A ghost of broadcasts past: Silverthorne Theater Company’s ‘A Christmas Carol’ recalls old-time radio shows

  • Michael Haley will play Ebenezer Scrooge in Silverthorne Theater Company's radio play of "A Christmas Carol." GAZETTE STAFF/JERREY ROBERTS

  • The cast and crew of “A Christmas Carol”: Director John Reese who also plays Marley’s Ghost, second from right; sound designer John Iverson, top left; Michael Haley, center, stars as Ebenezer Scrooge; and other cast members, who all play multiple roles, from left, David Rowland, Joan Haley, Sharon Weyers and Ann Steinhauser —GAZETTE STAFF/JERREY ROBERTS

  • Joan Haley, left, and John Reese go over the script for Silverthorne Theater Company's production of "A Christmas Carol." —GAZETTE STAFF/JERREY ROBERTS

For the Bulletin
Thursday, December 15, 2016


Before Netflix, before cable networks and even before black-and-white TV, people tuned into broadcast radio for entertainment.

Some might still recall their favorites — perhaps “Fibber McGee and Molly” (1935-1956) or “Our Miss Brooks” (1948-1957) or “The Lone Ranger” (1931-1942) and “The Burns and Allen Show” (1937-1950).

Although those shows, and others like them, were designed for the listening pleasure of the radio audience, many were performed in front of live studio audiences.

In the spirit of those times, the Silverthorne Theater Company will present “A Christmas Carol: A Radio Play,” a mock radio broadcast of Charles Dickens’ classic holiday tale, performed by six actors voicing 33 characters.

Three weekend performances, at three locations, will feature local actors, including Emmy-Award winner Michael Haley as Ebenezer Scrooge, the cold-hearted, mean-spirited miser who detests Christmas and all its charitable traditions.

Haley, 74, of Conway, who has worked on multiple Hollywood films, won his Emmy for his role as executive producer for HBO’s “Angels in America” (2003).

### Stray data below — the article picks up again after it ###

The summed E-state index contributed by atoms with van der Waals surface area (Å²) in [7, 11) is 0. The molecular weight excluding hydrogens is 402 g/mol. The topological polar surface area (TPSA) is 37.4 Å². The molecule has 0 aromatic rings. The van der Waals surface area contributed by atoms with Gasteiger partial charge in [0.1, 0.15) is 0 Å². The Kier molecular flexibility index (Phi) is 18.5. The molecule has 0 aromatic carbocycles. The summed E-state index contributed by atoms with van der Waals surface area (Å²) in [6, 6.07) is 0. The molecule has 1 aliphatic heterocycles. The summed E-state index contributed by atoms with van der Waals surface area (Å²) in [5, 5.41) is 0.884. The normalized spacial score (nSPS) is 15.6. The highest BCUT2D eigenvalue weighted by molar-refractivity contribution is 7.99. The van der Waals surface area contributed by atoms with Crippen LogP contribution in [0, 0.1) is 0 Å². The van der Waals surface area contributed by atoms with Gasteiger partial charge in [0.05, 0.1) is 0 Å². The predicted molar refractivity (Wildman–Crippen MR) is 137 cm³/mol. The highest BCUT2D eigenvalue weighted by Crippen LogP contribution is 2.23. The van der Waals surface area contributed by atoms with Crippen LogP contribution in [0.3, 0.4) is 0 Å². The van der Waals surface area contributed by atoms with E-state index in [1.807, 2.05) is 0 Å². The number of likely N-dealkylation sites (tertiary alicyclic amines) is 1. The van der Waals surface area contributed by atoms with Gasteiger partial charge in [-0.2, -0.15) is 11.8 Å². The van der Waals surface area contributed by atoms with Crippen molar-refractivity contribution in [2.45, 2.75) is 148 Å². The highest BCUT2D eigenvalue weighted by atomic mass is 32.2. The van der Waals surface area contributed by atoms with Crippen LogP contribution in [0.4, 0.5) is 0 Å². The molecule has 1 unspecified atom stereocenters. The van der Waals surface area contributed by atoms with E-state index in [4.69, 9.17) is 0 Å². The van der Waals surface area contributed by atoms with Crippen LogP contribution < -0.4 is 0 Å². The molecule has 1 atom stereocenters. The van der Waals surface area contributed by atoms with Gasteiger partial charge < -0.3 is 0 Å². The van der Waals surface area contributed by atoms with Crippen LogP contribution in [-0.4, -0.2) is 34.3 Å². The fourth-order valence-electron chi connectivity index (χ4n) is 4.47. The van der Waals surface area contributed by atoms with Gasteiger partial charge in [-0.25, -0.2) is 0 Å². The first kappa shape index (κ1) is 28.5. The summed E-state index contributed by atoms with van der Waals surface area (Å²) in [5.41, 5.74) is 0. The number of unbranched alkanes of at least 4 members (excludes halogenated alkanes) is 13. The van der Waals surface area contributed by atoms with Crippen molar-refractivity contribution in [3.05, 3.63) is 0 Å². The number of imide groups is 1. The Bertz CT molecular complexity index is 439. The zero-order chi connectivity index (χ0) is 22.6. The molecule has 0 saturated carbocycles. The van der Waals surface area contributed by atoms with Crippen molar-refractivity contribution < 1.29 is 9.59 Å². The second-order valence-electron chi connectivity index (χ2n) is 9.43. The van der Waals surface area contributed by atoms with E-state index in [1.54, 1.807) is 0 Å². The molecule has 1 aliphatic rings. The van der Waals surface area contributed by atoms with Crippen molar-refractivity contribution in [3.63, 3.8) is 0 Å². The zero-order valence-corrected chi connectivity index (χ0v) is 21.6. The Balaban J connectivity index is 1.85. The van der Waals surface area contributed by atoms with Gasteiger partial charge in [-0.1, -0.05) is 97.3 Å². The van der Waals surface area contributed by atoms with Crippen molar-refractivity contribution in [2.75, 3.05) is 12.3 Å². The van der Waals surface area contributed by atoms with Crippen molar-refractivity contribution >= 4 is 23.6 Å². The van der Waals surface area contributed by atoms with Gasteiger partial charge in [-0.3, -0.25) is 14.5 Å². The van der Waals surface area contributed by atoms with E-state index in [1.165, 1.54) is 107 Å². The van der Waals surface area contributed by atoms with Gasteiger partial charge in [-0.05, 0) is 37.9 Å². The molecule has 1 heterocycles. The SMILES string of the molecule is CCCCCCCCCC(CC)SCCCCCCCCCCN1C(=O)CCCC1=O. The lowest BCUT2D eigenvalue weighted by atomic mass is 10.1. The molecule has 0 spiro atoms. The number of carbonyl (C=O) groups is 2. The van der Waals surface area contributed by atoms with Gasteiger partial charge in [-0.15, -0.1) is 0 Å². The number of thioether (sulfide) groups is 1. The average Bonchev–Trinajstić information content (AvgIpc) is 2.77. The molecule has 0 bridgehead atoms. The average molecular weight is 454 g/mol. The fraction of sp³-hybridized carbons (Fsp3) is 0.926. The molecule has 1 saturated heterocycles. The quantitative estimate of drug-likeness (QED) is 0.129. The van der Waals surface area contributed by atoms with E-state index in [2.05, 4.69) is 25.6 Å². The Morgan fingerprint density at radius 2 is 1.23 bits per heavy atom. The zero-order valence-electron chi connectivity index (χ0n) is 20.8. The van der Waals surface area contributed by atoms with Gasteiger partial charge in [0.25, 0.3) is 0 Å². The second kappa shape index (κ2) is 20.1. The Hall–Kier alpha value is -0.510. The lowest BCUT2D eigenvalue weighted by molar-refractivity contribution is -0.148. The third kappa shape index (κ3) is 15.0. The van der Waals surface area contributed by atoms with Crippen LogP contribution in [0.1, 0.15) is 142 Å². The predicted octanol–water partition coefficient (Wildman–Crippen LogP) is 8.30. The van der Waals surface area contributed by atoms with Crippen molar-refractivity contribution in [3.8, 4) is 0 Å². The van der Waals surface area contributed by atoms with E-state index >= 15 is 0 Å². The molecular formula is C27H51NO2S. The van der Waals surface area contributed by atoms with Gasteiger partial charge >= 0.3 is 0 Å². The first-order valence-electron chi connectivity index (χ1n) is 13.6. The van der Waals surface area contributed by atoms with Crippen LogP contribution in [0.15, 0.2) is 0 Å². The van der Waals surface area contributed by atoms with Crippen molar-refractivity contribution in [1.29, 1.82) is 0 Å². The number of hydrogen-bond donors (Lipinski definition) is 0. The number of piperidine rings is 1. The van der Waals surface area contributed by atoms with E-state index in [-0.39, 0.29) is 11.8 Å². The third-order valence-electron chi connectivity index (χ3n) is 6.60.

Dressed in clothing from the 1930s, three actors and three actresses will gather around period microphones to deliver a radio version of the play at each venue: The Arts Block in Greenfield, The Centennial House in Northfield and The Deerfield Inn in Deerfield. For the men, double-breasted suits and wide ties will be the attire, while the women will don stylish hats and period dresses.

To be clear, this is a mock radio broadcast; it won’t actually be heard over the airwaves. Instead, it’s a piece of theater, really, “for kids and even adults who didn’t grow up with radio,” Haley said in a recent phone interview. “The show is for people to get exposed to a Christmas classic without too much muss or fuss.”

But, the actors will present the play just as if it was going out to radio listeners. And that, Haley says, presents some unique challenges.

“In a radio play, you have to tell [the audience] what is in the room rather than letting them see with their eyes,” Haley said. “You have to somehow describe the mood of the room, and through sound effects, let people’s imaginations fill in the blanks.”

An iconic tale

Most know the plot of the wildly popular Dickens novella. Since it was first published in 1843, it’s never been out of print, and it’s been adapted dozens of times, including in film, opera, ballet, musical theater and animation. But for those who don’t: